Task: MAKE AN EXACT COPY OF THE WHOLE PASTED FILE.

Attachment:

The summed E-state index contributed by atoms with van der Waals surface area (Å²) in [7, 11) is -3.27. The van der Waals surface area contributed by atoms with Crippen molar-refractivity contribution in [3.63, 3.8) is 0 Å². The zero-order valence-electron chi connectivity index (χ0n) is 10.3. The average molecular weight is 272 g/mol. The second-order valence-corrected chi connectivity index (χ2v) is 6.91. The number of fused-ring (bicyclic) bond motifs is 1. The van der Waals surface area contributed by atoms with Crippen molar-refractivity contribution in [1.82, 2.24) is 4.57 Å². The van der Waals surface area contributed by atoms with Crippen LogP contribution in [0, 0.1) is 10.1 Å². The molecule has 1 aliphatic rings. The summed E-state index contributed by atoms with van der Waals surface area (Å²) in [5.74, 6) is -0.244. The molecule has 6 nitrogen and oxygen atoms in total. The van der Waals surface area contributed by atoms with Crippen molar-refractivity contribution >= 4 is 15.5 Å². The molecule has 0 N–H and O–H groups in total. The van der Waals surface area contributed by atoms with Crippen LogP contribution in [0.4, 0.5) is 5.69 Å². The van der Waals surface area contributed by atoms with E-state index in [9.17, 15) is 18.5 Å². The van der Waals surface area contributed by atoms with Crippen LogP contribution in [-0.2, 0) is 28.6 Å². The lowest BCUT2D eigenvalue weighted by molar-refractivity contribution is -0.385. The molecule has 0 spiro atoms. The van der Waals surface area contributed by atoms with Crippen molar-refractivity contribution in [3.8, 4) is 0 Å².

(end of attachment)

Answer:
The summed E-state index contributed by atoms with van der Waals surface area (Å²) in [7, 11) is -3.27. The van der Waals surface area contributed by atoms with Crippen molar-refractivity contribution in [3.63, 3.8) is 0 Å². The zero-order valence-electron chi connectivity index (χ0n) is 10.3. The average molecular weight is 272 g/mol. The second-order valence-corrected chi connectivity index (χ2v) is 6.91. The number of fused-ring (bicyclic) bond motifs is 1. The van der Waals surface area contributed by atoms with Crippen molar-refractivity contribution in [1.82, 2.24) is 4.57 Å². The van der Waals surface area contributed by atoms with Crippen LogP contribution in [0, 0.1) is 10.1 Å². The molecule has 1 aliphatic rings. The summed E-state index contributed by atoms with van der Waals surface area (Å²) in [5.74, 6) is -0.244. The molecule has 6 nitrogen and oxygen atoms in total. The van der Waals surface area contributed by atoms with Crippen molar-refractivity contribution >= 4 is 15.5 Å². The molecule has 0 N–H and O–H groups in total. The van der Waals surface area contributed by atoms with Crippen LogP contribution in [0.4, 0.5) is 5.69 Å². The van der Waals surface area contributed by atoms with E-state index in [9.17, 15) is 18.5 Å². The van der Waals surface area contributed by atoms with Crippen LogP contribution in [-0.2, 0) is 28.6 Å². The lowest BCUT2D eigenvalue weighted by molar-refractivity contribution is -0.385. The molecule has 0 spiro atoms. The van der Waals surface area contributed by atoms with Crippen molar-refractivity contribution in [3.8, 4) is 0 Å².